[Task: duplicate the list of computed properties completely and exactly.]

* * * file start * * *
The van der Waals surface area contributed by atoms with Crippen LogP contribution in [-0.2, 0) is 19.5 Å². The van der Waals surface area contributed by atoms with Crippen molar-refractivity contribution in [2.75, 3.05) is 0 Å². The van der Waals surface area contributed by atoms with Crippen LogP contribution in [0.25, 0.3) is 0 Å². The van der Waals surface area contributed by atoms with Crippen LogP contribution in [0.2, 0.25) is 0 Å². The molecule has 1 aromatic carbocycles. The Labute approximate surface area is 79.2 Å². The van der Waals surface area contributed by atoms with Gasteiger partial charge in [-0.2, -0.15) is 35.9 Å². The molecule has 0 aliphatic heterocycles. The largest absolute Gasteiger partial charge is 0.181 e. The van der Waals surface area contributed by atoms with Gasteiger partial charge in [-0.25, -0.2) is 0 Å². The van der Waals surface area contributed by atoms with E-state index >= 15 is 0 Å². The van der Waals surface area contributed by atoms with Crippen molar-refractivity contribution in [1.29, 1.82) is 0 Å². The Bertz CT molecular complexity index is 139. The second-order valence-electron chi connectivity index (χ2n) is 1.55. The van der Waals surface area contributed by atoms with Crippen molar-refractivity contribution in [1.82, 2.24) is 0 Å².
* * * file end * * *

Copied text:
The van der Waals surface area contributed by atoms with Crippen LogP contribution in [-0.2, 0) is 19.5 Å². The van der Waals surface area contributed by atoms with Crippen molar-refractivity contribution in [2.75, 3.05) is 0 Å². The van der Waals surface area contributed by atoms with Crippen LogP contribution in [0.25, 0.3) is 0 Å². The van der Waals surface area contributed by atoms with Crippen LogP contribution in [0.2, 0.25) is 0 Å². The molecule has 1 aromatic carbocycles. The Labute approximate surface area is 79.2 Å². The van der Waals surface area contributed by atoms with Gasteiger partial charge in [-0.2, -0.15) is 35.9 Å². The molecule has 0 aliphatic heterocycles. The largest absolute Gasteiger partial charge is 0.181 e. The van der Waals surface area contributed by atoms with Gasteiger partial charge in [-0.25, -0.2) is 0 Å². The van der Waals surface area contributed by atoms with E-state index >= 15 is 0 Å². The van der Waals surface area contributed by atoms with Crippen molar-refractivity contribution in [1.29, 1.82) is 0 Å². The Bertz CT molecular complexity index is 139. The second-order valence-electron chi connectivity index (χ2n) is 1.55. The van der Waals surface area contributed by atoms with Crippen molar-refractivity contribution in [1.82, 2.24) is 0 Å².